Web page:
Growing up in a family of builders, Robert “Bob,” Huff used his knowledge of architecture and his passion for tools to create sculptures, three-dimensional canvases and other pieces of art.
“There isn’t a tool around Bob didn’t know how to use,” said Barbara Young, his wife of 27 years. “He had a wonderful way of working with materials to create beautiful pieces of art.”
Huff, who was a prominent figure on Miami’s art scene for decades — for his work and his role as a former professor and chairman of the art department at Miami Dade College — died Friday after a long battle with cancer. He was 69.
His wife described her husband as a big man with a big heart, and said his art and his can-do spirit kept him fighting until the end.
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“He took everything in stride,” she said, adding that his favorite place was in his studio, fishing or enjoying nature.
Born in Kalamazoo, Michigan, in 1945, he moved to Dunedin with his family when he was 11. He graduated from the University of South Florida in 1968 with a fine arts degree.
“He was thinking of going into engineering and then he saw a Monet painting and that was it,” his wife said.
Soon after graduating, he started teaching sculpting and 3-D design at what was then Miami-Dade Community College South Campus. Over the years he taught scores of artists-in-the-making how to work with materials and tools.
Karen Rifas, who took classes with Huff during the 1970s, said Huff helped shape her career as an artist.
“He was so aware of everyone’s needs and how to best help them,” she said. Rifas was impressed with his bronze work and abstract paintings of water, bridges and architectural features and navigational instruments.
“He had his own style and encouraged us to do the same,” she said.
In 1979, he was named the chairman of the department. His wife said he loved all of his “kids.”
All the while he easily made a name for himself in the art world. Using everything including wood, aluminum and bronze, Huff created sometimes abstract, colorful pieces that often used the environment as the main influence.
“If you walked into a gallery, you would know it’s a Bob Huff piece,” said Ruth Shack, a collector, former president of the Dade Community Foundation and former Miami-Dade County commissioner.
In the late 1960s, Shack bought her first Huff piece that had clouds, water, bridges and buildings and hung it in her formal dining room. Shack later donated the piece to Pérez Art Museum Miami.
In the book Miami Contemporary Artists by Paul Clemence and Julie Davidow, published in 2007, Huff described the basis for his work.
“Architectural form is often perceived as an imposition on the natural landscape,” he wrote. “My work has concentrated on the relationship between the man-made architectural form and the natural free flowing forms found in the environment, especially in the studio environment. The integration and disintegration of these relationships becomes the starting point for many of my pieces.”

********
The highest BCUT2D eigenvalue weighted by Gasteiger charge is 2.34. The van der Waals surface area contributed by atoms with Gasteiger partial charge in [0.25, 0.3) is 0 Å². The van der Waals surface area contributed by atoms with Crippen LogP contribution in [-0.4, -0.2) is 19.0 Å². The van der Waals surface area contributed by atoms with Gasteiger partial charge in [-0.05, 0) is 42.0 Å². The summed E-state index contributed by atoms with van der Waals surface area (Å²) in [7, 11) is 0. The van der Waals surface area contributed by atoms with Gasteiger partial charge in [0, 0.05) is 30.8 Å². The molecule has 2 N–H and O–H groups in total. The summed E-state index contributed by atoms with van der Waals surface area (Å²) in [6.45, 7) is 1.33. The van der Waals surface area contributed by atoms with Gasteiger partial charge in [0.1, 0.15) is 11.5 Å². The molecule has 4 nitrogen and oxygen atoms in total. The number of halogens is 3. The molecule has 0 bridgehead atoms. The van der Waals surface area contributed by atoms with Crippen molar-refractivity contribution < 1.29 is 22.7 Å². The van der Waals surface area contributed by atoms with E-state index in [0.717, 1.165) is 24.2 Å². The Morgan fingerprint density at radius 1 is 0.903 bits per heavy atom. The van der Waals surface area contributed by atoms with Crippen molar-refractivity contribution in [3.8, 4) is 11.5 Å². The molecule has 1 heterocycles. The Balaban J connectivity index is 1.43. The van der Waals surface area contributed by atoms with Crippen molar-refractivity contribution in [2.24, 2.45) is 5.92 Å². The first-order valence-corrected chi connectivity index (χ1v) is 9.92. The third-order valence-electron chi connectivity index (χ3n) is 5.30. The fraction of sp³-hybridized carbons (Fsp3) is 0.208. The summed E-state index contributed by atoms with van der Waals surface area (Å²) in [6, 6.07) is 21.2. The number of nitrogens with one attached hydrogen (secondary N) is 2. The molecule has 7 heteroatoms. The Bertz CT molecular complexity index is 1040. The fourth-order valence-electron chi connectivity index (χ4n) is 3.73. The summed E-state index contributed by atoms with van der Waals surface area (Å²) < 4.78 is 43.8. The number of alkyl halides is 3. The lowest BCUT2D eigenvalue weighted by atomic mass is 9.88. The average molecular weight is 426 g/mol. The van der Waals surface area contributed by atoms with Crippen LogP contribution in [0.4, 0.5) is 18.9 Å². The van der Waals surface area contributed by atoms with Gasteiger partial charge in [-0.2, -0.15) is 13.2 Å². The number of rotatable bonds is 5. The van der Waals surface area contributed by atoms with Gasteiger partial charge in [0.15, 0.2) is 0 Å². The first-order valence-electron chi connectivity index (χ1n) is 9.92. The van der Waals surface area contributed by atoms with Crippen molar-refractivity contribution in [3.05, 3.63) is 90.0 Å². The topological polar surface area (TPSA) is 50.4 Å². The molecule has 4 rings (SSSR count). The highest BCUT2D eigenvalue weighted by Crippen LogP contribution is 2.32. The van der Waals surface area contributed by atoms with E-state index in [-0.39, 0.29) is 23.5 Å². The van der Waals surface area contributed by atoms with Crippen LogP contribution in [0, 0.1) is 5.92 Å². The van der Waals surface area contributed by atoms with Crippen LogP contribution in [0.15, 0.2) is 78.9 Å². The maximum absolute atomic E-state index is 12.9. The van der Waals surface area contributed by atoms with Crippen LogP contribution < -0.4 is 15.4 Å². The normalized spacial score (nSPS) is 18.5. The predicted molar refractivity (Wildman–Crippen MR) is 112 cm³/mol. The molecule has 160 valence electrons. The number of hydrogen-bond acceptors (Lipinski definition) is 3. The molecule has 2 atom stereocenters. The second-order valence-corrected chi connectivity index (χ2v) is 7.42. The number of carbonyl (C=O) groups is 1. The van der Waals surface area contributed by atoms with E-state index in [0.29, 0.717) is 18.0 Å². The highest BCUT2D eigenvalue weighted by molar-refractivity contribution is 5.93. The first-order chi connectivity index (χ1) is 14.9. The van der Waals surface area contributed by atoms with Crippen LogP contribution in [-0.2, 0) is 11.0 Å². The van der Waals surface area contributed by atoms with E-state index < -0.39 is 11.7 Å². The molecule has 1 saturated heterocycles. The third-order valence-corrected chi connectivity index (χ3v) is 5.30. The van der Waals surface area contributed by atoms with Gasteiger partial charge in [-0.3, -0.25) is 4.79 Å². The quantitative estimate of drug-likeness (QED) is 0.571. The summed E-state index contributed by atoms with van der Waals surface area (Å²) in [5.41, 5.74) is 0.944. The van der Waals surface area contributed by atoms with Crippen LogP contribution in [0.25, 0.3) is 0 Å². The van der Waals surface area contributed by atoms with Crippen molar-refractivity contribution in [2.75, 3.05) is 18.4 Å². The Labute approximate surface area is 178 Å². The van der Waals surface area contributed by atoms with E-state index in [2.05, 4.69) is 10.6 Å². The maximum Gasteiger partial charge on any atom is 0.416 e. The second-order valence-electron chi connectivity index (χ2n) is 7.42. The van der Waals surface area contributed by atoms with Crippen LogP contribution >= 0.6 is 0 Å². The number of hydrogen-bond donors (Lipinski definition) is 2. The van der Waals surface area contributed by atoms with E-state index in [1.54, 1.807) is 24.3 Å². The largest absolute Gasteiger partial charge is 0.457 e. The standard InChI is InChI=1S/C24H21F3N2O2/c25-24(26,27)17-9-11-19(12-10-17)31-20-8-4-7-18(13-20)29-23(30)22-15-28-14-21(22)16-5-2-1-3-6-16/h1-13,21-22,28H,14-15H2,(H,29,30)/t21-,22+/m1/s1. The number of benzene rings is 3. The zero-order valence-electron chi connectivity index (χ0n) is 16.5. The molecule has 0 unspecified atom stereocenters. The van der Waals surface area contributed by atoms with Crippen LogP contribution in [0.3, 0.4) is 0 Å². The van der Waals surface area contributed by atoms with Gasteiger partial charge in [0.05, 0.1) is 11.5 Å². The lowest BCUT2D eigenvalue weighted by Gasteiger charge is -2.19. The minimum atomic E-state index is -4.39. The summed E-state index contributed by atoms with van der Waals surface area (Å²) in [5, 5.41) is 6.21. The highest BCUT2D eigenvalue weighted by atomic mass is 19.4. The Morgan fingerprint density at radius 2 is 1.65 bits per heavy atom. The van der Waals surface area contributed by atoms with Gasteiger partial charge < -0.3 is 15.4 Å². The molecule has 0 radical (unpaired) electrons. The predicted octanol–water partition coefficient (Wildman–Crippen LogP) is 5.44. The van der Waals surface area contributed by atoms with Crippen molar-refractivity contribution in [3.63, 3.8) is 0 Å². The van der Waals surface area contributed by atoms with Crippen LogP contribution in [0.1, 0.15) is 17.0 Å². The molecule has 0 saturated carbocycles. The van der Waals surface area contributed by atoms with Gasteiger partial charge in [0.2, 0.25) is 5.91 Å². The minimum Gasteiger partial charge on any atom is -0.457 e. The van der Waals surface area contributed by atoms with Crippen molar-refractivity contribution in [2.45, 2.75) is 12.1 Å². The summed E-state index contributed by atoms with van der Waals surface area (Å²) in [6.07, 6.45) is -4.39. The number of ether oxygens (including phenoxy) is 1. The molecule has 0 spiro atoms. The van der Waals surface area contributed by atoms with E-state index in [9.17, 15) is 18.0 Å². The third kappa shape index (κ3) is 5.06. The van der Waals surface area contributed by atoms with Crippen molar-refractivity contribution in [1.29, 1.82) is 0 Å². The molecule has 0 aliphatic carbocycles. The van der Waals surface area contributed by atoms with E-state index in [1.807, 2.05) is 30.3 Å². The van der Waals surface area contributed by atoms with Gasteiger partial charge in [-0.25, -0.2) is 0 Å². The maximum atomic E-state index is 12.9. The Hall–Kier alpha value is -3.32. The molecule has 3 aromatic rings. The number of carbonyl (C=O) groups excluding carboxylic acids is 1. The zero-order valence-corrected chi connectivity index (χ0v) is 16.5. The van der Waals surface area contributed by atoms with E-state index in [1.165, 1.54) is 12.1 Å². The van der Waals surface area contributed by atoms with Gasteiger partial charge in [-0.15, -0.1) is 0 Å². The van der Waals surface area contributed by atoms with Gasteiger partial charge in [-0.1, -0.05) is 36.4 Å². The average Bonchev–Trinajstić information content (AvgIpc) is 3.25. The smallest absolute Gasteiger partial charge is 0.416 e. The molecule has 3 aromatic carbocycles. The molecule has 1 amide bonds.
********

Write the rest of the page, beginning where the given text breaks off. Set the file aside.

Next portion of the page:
In his description, Huff also shares his passion for Miami.
“The light is unparallel, it is bright and clear with a definite influence on the way we see things,” he said. “Miami’s reputation as a mecca for the sun and sand was always a major contention, for it was difficult for outsiders to see the environmental influences on the work being produced, let alone take it seriously. I don’t believe that I could have prospered as an artist without these challenges.”
Former Miami Herald art critic and freelance art critic Elisa Turner credited Huff with teaching numerous students who went on to become professional artists.
“He had a rare generosity of spirit and utter devotion to his calling for making art, which surfaced so clearly in his many drawings, paintings, and sculpture,” she said. “His work reflected a longtime fascination and deep respect for the craft of construction and for the environmental beauty of South Florida.”
Over the years Huff’s work has appeared in public places including the Miami-Dade Metro-Rail Palmetto Extension Station, Miami International Airport, Concourse D and West Palm Beach International Airport. He has also been a part of dozens of exhibits at places including the Lowe Art Museum; Fort Lauderdale Museum of Art and the Bass Museum, Miami Beach.
His dealer, Carol Jazzar, said she held two shows at her Home-Gallery in El Portal and the openings were packed.
“He was very well respected,” she said. “He influenced a lot of people.”
Helen Kohen, a former art critic at the Miami Herald for many years and founder of the Miami-Dade Public Library System’s Vasari Project, archive of Miami Art History from 1945 onward, said Huff’s influence was sweeping.
“He was high-principled and funny and fierce and he gave art a good name,” she said, describing Huff as an “old-fashioned tinkerer.”
“He has definitely left his footprint on Miami’s art history,” she said.
In addition to his wife, Huff is survived by his mother, Clarice Huff, and brother, Jerry Huff.
A retrospective of his work, previously planned, is scheduled to open at the Freedom Tower in Miami in fall 2015.
A memorial party is being planned for later in the fall.